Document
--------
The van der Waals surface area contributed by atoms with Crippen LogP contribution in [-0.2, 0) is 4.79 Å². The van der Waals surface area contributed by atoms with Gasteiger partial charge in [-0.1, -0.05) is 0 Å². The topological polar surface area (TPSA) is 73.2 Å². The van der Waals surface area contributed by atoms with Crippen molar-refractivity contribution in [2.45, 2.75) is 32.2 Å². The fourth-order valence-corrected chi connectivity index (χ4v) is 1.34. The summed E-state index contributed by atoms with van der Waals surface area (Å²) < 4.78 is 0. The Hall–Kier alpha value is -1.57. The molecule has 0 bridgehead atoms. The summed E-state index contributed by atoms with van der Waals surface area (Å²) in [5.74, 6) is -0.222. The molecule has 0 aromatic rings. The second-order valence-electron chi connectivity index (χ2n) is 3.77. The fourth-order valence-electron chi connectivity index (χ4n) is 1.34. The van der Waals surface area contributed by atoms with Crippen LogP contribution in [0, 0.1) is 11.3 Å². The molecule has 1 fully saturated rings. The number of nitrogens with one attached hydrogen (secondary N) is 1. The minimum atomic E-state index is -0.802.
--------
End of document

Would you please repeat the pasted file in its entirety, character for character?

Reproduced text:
The van der Waals surface area contributed by atoms with Crippen LogP contribution in [-0.2, 0) is 4.79 Å². The van der Waals surface area contributed by atoms with Gasteiger partial charge in [-0.1, -0.05) is 0 Å². The topological polar surface area (TPSA) is 73.2 Å². The van der Waals surface area contributed by atoms with Crippen molar-refractivity contribution in [2.45, 2.75) is 32.2 Å². The fourth-order valence-corrected chi connectivity index (χ4v) is 1.34. The summed E-state index contributed by atoms with van der Waals surface area (Å²) < 4.78 is 0. The Hall–Kier alpha value is -1.57. The molecule has 0 bridgehead atoms. The summed E-state index contributed by atoms with van der Waals surface area (Å²) in [5.74, 6) is -0.222. The molecule has 0 aromatic rings. The second-order valence-electron chi connectivity index (χ2n) is 3.77. The fourth-order valence-electron chi connectivity index (χ4n) is 1.34. The van der Waals surface area contributed by atoms with Crippen LogP contribution in [0, 0.1) is 11.3 Å². The molecule has 1 fully saturated rings. The number of nitrogens with one attached hydrogen (secondary N) is 1. The minimum atomic E-state index is -0.802.